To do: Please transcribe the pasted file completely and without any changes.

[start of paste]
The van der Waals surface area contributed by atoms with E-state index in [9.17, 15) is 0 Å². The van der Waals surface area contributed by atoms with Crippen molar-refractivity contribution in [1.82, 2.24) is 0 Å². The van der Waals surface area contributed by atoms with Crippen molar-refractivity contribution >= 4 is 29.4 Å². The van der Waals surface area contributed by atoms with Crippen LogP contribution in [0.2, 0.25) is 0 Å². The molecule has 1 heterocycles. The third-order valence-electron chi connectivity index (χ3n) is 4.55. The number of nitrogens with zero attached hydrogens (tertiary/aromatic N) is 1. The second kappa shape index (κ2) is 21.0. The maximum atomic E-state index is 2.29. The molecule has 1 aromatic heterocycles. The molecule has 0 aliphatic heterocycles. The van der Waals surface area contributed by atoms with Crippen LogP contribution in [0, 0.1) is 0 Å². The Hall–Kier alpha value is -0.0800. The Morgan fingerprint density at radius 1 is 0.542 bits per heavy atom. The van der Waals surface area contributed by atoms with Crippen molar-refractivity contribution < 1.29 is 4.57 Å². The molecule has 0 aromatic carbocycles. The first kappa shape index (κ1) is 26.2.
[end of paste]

The van der Waals surface area contributed by atoms with E-state index in [9.17, 15) is 0 Å². The van der Waals surface area contributed by atoms with Crippen molar-refractivity contribution in [1.82, 2.24) is 0 Å². The van der Waals surface area contributed by atoms with Crippen molar-refractivity contribution >= 4 is 29.4 Å². The van der Waals surface area contributed by atoms with Crippen LogP contribution in [0.2, 0.25) is 0 Å². The molecule has 1 heterocycles. The third-order valence-electron chi connectivity index (χ3n) is 4.55. The number of nitrogens with zero attached hydrogens (tertiary/aromatic N) is 1. The second kappa shape index (κ2) is 21.0. The maximum atomic E-state index is 2.29. The molecule has 1 aromatic heterocycles. The molecule has 0 aliphatic heterocycles. The van der Waals surface area contributed by atoms with Crippen LogP contribution in [0, 0.1) is 0 Å². The Hall–Kier alpha value is -0.0800. The Morgan fingerprint density at radius 1 is 0.542 bits per heavy atom. The van der Waals surface area contributed by atoms with Crippen molar-refractivity contribution < 1.29 is 4.57 Å². The molecule has 0 aromatic carbocycles. The first kappa shape index (κ1) is 26.2.